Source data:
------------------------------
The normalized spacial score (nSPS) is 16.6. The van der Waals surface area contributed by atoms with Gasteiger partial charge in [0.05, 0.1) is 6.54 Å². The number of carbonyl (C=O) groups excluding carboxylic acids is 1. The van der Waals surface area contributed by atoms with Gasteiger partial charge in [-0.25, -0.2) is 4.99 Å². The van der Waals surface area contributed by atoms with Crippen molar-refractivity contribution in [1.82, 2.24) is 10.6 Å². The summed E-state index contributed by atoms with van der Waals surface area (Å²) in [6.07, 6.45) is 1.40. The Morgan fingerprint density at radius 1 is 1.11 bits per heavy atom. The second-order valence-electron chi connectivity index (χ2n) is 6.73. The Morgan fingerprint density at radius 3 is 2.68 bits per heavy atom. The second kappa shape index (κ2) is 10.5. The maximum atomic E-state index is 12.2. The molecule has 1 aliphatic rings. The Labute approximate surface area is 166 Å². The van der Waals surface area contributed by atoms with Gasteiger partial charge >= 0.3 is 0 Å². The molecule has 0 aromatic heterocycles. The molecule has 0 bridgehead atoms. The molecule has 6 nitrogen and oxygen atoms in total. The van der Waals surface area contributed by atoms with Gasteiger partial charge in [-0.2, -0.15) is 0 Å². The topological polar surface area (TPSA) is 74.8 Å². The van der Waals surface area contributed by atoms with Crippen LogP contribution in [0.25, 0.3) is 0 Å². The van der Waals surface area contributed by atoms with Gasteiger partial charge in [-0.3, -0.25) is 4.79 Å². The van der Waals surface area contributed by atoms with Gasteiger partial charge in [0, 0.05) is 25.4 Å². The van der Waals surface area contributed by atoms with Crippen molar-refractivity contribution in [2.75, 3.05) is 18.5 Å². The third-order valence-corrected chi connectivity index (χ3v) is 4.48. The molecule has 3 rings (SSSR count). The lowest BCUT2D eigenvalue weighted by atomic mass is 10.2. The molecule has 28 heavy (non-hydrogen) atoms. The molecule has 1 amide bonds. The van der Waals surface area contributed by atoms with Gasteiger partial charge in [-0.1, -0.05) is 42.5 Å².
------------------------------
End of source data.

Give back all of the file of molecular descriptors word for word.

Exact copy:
The normalized spacial score (nSPS) is 16.6. The van der Waals surface area contributed by atoms with Gasteiger partial charge in [0.05, 0.1) is 6.54 Å². The number of carbonyl (C=O) groups excluding carboxylic acids is 1. The van der Waals surface area contributed by atoms with Gasteiger partial charge in [-0.25, -0.2) is 4.99 Å². The van der Waals surface area contributed by atoms with Crippen molar-refractivity contribution in [1.82, 2.24) is 10.6 Å². The summed E-state index contributed by atoms with van der Waals surface area (Å²) in [6.07, 6.45) is 1.40. The Morgan fingerprint density at radius 1 is 1.11 bits per heavy atom. The second-order valence-electron chi connectivity index (χ2n) is 6.73. The Morgan fingerprint density at radius 3 is 2.68 bits per heavy atom. The second kappa shape index (κ2) is 10.5. The maximum atomic E-state index is 12.2. The molecule has 1 aliphatic rings. The Labute approximate surface area is 166 Å². The van der Waals surface area contributed by atoms with Gasteiger partial charge >= 0.3 is 0 Å². The molecule has 0 aromatic heterocycles. The molecule has 0 bridgehead atoms. The molecule has 6 nitrogen and oxygen atoms in total. The van der Waals surface area contributed by atoms with Gasteiger partial charge in [-0.2, -0.15) is 0 Å². The topological polar surface area (TPSA) is 74.8 Å². The van der Waals surface area contributed by atoms with Crippen LogP contribution in [0.25, 0.3) is 0 Å². The van der Waals surface area contributed by atoms with Gasteiger partial charge in [-0.3, -0.25) is 4.79 Å². The van der Waals surface area contributed by atoms with Gasteiger partial charge in [0, 0.05) is 25.4 Å². The van der Waals surface area contributed by atoms with Crippen molar-refractivity contribution in [2.75, 3.05) is 18.5 Å². The third-order valence-corrected chi connectivity index (χ3v) is 4.48. The molecule has 3 rings (SSSR count). The lowest BCUT2D eigenvalue weighted by atomic mass is 10.2. The molecule has 28 heavy (non-hydrogen) atoms. The molecule has 1 amide bonds. The van der Waals surface area contributed by atoms with Gasteiger partial charge in [-0.1, -0.05) is 42.5 Å².